Michael Gayle - Member Since 2020
Veteran, United States Air Force (2007 - 2017)
Foreign Service: Kyrgyzstan and Kuwait
“You beat your body up in the military. Health4Heroes helped me rediscover what it means to take care of myself.”
Meet Michael Gayle, the Health4Heroes member spotlight for the month. Michael grew up in Hawaii, the son of a career Marine. As an adult, he enlisted in the Air Force where he worked in Air Transport and Logistics, met his wife, deployed enough times for himself and his family, and separated from the military after 10 years. After that, his family bounced around in search for their next home base, finally arriving in Fort Collins where he says, “We love it here; we’re not going anywhere.”
Michael feeds his family working at Stretch Zone in Fort Collins as a “stretch practitioner”, using patented equipment, methods and protocols to manipulate muscles to increase the active range of motion. But what Michael is most passionate about is Brazilian Jiu-Jitsu! As a matter of fact, he spends four-to-five nights per week at his gym, teaching and building up his own skills as a soon-to-be black belt, a rank considered “expert” and often taking 7-10 years to achieve. Brazilian Jiu-Jitsu is a self-defense martial art and combat sport focusing on grappling, ground fighting and submission holds.
Michael and his family pursued Health4Heroes when they first moved to Fort Collins in search of the easy community they had missed outside of the military. At first, they were in yoga with other Health4Heroes members most nights of the week seeking out connections and wellness. “You beat your body up in the military,” and you don’t even think about it, Michael said. Health4Heroes helped him “get his health back on track” by getting him to “rediscover what it means to take care of” himself. In his time with Health4Heroes, he has learned that the average military member takes anywhere from three to six years to reacclimate and thrive in civilian society, and that’s “if they figure it out” by actively pursuing wellness and community.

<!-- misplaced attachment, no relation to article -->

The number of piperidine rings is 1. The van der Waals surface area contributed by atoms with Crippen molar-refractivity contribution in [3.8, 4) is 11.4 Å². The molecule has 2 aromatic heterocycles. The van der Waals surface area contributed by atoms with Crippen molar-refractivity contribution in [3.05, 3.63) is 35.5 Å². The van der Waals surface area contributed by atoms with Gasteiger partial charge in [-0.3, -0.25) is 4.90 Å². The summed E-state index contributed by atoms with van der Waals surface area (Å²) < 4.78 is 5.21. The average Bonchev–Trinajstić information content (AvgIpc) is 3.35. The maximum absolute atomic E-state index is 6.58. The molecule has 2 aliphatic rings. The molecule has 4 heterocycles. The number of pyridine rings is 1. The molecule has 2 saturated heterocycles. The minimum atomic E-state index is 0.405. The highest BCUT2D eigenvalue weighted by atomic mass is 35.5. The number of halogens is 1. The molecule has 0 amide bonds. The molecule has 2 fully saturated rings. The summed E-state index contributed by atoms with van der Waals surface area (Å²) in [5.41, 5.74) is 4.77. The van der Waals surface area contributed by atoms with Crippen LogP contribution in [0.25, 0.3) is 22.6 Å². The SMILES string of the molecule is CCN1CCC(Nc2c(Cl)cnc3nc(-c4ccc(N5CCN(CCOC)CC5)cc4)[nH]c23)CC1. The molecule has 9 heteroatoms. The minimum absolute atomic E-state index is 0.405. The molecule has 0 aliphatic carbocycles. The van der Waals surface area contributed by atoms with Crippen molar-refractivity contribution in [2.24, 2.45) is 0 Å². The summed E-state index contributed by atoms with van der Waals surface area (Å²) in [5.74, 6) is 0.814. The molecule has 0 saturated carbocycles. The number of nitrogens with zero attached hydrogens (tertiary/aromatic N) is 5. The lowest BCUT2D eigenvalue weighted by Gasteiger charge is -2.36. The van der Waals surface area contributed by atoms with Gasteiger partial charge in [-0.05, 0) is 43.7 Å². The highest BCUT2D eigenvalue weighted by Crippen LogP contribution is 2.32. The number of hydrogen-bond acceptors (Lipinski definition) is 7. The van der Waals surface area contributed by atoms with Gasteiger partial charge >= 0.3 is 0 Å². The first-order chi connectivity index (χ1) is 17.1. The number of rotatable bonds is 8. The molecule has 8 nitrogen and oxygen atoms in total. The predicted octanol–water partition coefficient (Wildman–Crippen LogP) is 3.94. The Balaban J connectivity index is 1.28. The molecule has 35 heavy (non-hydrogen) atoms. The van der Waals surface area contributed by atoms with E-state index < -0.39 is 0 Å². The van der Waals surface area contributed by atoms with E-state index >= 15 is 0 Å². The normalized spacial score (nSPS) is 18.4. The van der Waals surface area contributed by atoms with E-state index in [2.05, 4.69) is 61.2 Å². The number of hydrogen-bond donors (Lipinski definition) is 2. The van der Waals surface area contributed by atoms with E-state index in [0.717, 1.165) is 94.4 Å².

His advice to other military, veteran and first responders has many points. First, working in a high-stress environment tends to put a warrior in a habit of always seeking out stress in order to feel like they are valuable to the world. “I have learned that I don’t need to be successful; I need to be happy.” Happy in my body, activity levels and relationships is “successful”. Second, in fight-or-flight communities, such as in Military and First Responders, friendships often get thrust upon you. It’s “easy” to find friends if you are all fighting for the same cause. But in civilian life, “you have to do work to gain friendships.” Michael says, “I suggest you ‘go for broke’; get plugged-in to community…. It’s nerve-racking to put yourself out there—it was for me—but we all want the same thing.” And that thing is true wellness of body, soul and relationships.
Michael also suggests members take advantage of Health4Heroes’ free community-building events, such as the Snowy Range excursion he loved where he went snowboarding and met some “cool people”.
For information on upcoming events, go to: https://health4heroes.app.neoncrm.com/np/clients/health4heroes/eventList.jsp
For information on how to become a member, go to: https://health4heroes.org/Join/